Doris Bernice Shackelford, Alan Ray Shackelford and Larry William Shackelford, Minors, by Doris Bernice Shackelford, Their Guardian Ad Litem, Appellants, v. Mission Taxicab Company, Inc., a Corporation; Robert Goodrick and Buford H. Shipman, Appellees, 224 F.2d 857 (9th Cir. 1955)Annotate this Case
Rockwell & Fulkerson, Harold H. Fulkerson, San Rafael, Cal., for appellants.
Bronson, Bronson & McKinnon, George K. Hartwick, John F. Ward, San Francisco, Cal., for appellees.
Before DENMAN, Chief Judge, BONE, Circuit Judge, and JAMES M. CARTER, District Judge.
DENMAN, Chief Judge.
Appellants, widow and children of William T. Shackelford, deceased, and plaintiffs below in a diversity suit, appeal from a judgment denying them recovery against the defendant Taxicab Company, its owner and driver, for the killing of Shackelford in a collision between the taxicab and a Studebaker car in Santa Clara County, California.
The collision occurred on a straight, level road at about 2:30 a. m. on a clear moonlit night, two nights after full moon, the motor travel there being infrequent. The Studebaker in the easterly lane, the lefthand side of the four lane highway, was proceeding southerly in the wrong direction. The taxicab with its driver and two sailor passengers was proceeding northerly on its righthand side of the highway when the collision occurred.
While in an ordinary automobile collision the burden of proof is always on the plaintiff, in California where a taxicab is a public vehicle and there is an inference of its negligence in collision cases, the burden is on those responsible for its operation to go forward and present "evidence sufficient to meet or balance the inference of negligence".1 To satisfy this burden a common carrier must produce evidence tending to show either (1) a definite cause for the accident in which there exists no element of negligence on the part of appellees, or (2) such care in all possible respects as necessarily lead to the conclusion that the accident could not have been caused by want of a high degree of care on the part of the appellees.2 The burden is only that of going forward with sufficient evidence on these issues.
The district judge, sitting without a jury, found not only was the inference overcome and that the taxi driver operated the car "with all due care and caution" at the time of the collision, but held affirmatively that the taxi driver was not negligent.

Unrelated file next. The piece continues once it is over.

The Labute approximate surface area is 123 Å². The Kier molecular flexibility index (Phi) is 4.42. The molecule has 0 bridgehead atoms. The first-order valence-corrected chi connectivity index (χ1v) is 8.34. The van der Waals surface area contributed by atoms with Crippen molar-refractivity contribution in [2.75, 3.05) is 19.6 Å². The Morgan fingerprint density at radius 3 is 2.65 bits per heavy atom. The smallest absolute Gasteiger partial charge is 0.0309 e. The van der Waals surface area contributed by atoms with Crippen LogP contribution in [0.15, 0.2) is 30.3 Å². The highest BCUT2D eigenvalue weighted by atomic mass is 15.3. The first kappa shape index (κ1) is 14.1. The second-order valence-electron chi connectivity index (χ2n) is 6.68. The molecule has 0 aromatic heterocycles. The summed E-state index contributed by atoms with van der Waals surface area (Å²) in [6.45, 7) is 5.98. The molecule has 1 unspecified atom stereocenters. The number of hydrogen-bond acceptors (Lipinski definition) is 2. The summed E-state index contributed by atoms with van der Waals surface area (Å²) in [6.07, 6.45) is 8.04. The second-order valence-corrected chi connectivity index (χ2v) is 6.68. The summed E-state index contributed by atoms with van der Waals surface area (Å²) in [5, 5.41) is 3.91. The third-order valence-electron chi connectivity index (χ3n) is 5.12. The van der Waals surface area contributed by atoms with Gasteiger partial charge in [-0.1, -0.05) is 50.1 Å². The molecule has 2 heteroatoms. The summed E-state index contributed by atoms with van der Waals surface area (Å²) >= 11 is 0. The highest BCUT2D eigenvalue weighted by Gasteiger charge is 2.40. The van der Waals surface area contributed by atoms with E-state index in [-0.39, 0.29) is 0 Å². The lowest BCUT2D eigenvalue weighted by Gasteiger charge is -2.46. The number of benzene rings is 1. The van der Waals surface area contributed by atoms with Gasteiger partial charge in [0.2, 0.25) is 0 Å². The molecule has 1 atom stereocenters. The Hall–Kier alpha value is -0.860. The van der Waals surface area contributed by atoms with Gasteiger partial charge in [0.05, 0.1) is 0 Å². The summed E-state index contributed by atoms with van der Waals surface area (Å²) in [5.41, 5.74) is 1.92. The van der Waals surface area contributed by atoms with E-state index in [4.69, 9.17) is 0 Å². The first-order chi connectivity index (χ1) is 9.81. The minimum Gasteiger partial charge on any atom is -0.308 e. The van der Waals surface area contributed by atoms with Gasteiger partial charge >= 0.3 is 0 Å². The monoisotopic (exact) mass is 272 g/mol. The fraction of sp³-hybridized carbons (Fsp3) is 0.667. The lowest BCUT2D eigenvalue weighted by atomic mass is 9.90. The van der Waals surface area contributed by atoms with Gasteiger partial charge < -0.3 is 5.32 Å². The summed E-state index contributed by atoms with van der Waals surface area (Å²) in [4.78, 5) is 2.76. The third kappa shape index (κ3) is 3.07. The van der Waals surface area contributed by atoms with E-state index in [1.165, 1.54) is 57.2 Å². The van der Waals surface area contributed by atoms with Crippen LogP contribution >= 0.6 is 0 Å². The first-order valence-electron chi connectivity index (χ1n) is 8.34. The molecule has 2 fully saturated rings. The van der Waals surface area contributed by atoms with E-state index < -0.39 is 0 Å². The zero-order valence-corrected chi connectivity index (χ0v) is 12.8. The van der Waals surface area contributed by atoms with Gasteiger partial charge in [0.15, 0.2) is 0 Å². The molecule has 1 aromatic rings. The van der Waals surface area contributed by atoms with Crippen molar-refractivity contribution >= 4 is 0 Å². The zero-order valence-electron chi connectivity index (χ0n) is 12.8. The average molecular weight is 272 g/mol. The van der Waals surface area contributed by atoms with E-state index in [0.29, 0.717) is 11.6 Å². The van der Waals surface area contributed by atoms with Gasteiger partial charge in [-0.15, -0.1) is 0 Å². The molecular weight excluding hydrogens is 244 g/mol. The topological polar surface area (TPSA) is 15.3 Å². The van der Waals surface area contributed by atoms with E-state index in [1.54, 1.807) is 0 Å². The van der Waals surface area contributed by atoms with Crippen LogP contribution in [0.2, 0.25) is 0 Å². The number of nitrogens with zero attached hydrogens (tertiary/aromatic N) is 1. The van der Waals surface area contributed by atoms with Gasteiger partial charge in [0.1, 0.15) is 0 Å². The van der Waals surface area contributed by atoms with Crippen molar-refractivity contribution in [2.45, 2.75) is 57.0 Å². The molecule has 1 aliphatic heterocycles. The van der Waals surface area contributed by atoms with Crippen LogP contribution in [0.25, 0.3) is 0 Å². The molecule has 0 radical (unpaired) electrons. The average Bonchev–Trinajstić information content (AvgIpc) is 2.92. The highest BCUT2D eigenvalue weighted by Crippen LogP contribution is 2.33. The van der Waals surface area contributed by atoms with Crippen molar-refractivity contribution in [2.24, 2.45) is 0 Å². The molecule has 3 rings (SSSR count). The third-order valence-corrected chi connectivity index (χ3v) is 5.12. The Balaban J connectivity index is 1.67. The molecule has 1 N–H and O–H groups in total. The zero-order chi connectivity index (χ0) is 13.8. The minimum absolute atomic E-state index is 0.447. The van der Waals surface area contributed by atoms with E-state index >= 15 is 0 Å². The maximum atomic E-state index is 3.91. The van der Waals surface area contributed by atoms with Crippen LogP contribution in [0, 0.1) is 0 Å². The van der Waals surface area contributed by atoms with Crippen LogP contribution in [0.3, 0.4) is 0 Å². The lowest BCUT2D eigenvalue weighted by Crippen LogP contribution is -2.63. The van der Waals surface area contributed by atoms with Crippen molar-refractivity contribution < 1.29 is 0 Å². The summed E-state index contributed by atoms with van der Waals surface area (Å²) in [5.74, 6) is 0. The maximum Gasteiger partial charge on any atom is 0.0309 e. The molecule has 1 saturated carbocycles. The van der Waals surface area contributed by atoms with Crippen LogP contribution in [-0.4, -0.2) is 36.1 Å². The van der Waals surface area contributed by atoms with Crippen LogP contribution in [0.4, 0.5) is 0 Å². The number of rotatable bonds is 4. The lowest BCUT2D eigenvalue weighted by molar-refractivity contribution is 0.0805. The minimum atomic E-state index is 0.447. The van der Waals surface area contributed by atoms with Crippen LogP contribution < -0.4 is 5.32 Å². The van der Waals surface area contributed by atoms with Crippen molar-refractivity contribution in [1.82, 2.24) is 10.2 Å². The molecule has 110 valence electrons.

There were but two witnesses who saw the collision. The taxicab driver testified viva voce, the surviving sailor by deposition. The sailor in his deposition stated that he had no definite recollection of the conditions just before the collision but before that, the driver had been talking to the two sailors and turning his head away from the road ahead. The driver denied the sailor's statement and testified he was watching constantly the road ahead of him and only looked down from time to time for a fraction of a second at his speedometer, as it was his duty to keep his speed at the permissible 55 miles per hour. He suddenly saw the Studebaker at a distance of between 85 and 100 feet and the collision occurred. Photographs show that the two cars were nearly head on when they met.
The appellants contend that the taxi driver could not have kept a proper watch of the road ahead of him or he would have seen the Studebaker lights earlier and hence he violated the requirement of the high degree of care of the Bourguignon case, supra.
We think that the district court's specific findings that the taxicab was operated "with all due care and caution" could be inferred from the taxi driver's testimony that he was exercising such care, and that the court could further infer that the reason he did not see the Studebaker sooner was because it suddenly entered the traffic lane in which the taxicab was travelling, was then headed in the wrong direction, and thus ran into the taxicab.
The question, of course, is not whether we would have drawn the same inference if we had seen the taxi driver and heard his evidence. Certainly the findings of the trial judge are not "clearly erroneous" under Fed.Rules Civ.Proc. rule 52 (a), 28 U.S.C.A. by which we are controlled in such cases as these.
The judgment is affirmed.
Williams v. City of Long Beach, 1954, 42 Cal. 2d 716, 268 P.2d 1061; dicta, Burr v. Sherwin Williams Co., 1954, 42 Cal. 2d 682, 691, 268 P.2d 1041, 1046; Hardin v. San Jose City Lines, 1953, 41 Cal. 2d 432, 260 P.2d 63, 65-66. The California cases label them as under the res ipsa loquitur doctrine. Here we are solely concerned with the inference and its burden